WASHINGTON (Reuters) - Glenn Greenwald, who has made headlines around the world with his reporting on U.S. electronic surveillance programs, is leaving the Guardian newspaper to join a new media venture funded by eBay founder Pierre Omidyar, according to people familiar with the matter.
Greenwald, who is based in Brazil and was among the first to report information provided by one-time U.S. National Security Agency (NSA) contractor Edward Snowden, wrote in a blog post on Tuesday that he was presented with a “once-in-a-career dream journalistic opportunity” that he could not pass up.
He did not reveal any specifics of the new media venture but said details would be announced soon. Greenwald did not immediately respond to a request for comment.
Two sources familiar with the new venture said the financial backer was Omidyar. It was not immediately clear if he was the only backer or if there were other partners.
Omidyar could not immediately be reached for comment.
Omidyar, who is chairman of the board at eBay Inc but is not involved in day-to-day operations at the company, has numerous philanthropic, business and political interests, mainly through an investment entity called the Omidyar Network.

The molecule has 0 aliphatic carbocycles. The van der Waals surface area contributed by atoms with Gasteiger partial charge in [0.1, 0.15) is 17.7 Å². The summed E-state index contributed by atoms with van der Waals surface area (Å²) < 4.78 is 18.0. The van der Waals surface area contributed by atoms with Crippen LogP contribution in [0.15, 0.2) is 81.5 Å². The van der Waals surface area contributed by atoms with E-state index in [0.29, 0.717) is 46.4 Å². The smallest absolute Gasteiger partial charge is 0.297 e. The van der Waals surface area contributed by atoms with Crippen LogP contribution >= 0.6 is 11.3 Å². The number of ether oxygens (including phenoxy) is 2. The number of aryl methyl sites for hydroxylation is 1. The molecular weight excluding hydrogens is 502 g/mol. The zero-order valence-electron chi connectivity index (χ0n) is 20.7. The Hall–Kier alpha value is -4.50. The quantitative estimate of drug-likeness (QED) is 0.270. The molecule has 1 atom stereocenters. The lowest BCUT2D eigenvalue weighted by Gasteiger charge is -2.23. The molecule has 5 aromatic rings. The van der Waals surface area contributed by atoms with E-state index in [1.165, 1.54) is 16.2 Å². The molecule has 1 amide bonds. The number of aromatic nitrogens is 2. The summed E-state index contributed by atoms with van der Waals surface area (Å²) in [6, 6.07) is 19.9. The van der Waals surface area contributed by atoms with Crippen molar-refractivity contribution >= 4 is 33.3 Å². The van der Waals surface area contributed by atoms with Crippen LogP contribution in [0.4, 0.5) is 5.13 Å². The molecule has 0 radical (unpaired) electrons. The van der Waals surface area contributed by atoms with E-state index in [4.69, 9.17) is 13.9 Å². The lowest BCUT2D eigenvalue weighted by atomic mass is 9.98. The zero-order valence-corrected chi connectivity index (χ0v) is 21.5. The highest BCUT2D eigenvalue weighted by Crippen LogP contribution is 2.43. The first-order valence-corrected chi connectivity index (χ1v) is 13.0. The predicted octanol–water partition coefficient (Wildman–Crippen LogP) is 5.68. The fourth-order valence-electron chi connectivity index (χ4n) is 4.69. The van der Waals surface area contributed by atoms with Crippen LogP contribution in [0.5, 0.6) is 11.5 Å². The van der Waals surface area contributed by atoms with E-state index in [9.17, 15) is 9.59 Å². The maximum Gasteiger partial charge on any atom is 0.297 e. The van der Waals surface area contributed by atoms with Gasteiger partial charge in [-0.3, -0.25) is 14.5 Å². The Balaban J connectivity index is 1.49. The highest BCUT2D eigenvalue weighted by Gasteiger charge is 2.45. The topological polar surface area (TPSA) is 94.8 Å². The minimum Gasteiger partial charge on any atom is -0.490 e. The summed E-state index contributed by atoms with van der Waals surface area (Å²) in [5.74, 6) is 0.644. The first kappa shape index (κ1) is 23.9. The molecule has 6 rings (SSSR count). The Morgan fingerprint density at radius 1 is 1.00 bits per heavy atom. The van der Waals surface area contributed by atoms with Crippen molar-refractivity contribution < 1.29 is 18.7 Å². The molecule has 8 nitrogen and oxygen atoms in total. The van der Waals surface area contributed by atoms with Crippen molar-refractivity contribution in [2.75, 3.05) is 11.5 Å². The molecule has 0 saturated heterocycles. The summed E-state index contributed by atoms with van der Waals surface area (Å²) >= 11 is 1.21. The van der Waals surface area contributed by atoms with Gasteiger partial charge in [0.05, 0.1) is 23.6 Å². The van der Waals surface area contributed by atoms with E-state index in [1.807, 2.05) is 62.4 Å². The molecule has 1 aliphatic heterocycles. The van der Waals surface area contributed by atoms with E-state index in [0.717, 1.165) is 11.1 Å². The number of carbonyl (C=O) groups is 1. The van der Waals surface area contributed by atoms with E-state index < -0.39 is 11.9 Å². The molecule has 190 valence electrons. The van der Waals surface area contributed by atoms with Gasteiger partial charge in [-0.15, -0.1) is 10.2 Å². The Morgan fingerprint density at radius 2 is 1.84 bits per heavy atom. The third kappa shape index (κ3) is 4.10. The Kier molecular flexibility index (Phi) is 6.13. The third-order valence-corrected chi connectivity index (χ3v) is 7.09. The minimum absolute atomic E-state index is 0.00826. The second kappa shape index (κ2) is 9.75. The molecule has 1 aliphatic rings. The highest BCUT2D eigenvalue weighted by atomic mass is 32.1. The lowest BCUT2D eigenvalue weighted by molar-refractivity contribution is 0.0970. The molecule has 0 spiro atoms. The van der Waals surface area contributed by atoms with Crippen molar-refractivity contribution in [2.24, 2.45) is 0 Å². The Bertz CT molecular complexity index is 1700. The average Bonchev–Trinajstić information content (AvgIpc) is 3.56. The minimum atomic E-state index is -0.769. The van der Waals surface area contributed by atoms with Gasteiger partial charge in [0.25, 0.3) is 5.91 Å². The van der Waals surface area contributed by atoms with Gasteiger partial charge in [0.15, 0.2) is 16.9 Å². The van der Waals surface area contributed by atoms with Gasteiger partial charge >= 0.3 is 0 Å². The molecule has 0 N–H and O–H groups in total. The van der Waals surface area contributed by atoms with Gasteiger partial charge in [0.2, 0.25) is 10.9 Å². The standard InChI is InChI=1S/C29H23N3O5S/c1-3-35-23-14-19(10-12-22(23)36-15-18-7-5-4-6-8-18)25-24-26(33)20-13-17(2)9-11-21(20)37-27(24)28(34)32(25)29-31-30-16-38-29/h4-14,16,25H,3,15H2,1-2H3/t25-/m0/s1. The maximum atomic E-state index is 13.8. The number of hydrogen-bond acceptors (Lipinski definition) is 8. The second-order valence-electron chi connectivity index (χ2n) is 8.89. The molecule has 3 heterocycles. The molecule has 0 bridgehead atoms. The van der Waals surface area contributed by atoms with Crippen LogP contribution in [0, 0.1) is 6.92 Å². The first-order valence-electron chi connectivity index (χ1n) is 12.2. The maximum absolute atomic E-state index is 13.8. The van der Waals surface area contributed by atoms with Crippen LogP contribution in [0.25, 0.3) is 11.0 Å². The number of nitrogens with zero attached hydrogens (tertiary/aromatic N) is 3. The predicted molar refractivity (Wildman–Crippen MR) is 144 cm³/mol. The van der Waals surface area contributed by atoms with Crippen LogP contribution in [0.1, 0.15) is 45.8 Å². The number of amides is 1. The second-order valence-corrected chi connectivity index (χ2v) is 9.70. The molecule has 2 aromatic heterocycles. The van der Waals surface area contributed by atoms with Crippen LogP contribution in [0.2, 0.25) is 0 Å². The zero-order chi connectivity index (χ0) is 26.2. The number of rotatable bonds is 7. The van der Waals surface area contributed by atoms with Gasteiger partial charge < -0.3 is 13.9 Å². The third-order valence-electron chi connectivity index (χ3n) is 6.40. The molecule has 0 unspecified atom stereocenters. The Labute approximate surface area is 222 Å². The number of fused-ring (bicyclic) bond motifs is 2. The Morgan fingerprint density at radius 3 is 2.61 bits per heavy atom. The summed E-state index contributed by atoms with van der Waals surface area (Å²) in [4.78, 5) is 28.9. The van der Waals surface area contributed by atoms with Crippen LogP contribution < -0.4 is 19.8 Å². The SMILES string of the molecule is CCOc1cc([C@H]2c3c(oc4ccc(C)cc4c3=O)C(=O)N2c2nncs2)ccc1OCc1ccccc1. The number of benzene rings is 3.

Forbes pegged the 46-year-old Omidyar’s net worth at $8.5 billion (5.3 billion pounds).
Among his ventures is Honolulu Civil Beat, a news website covering public affairs in Hawaii. Civil Beat aimed to create a new online journalism model with paid subscriptions and respectful comment threads, though it is unclear how successful it has been.
Omidyar, a French-born Iranian-American, also founded the Democracy Fund to support “social entrepreneurs working to ensure that our political system is responsive to the public,” according to its website.
Omidyar’s active Twitter account suggests he is very concerned about the government spying programs exposed by Greenwald and Snowden.
The former NSA contractor was granted asylum in Russia on August 1. He is living in a secret location beyond the reach of U.S. authorities who want him on espionage charges because he leaked the details of top-secret electronic spying programs to the media.
“There goes freedom of association: NSA collects millions of e-mail address books globally,” Omidyar tweeted on Tuesday, pointing to a new Washington Post story based on Snowden documents.
Jennifer Lindauer, a spokeswoman for the Guardian, said in a statement posted on Greenwald’s site: “We are of course disappointed by Glenn’s decision to move on, but can appreciate the attraction of the new role he has been offered. We wish him all the best.”
The news of Greenwald’s departure from the Guardian was reported earlier by Buzzfeed.
Additional reporting by Jennifer Saba in New York and Jonathan Weber in San Francisco; Editing by Tiffany Wu and Grant McCool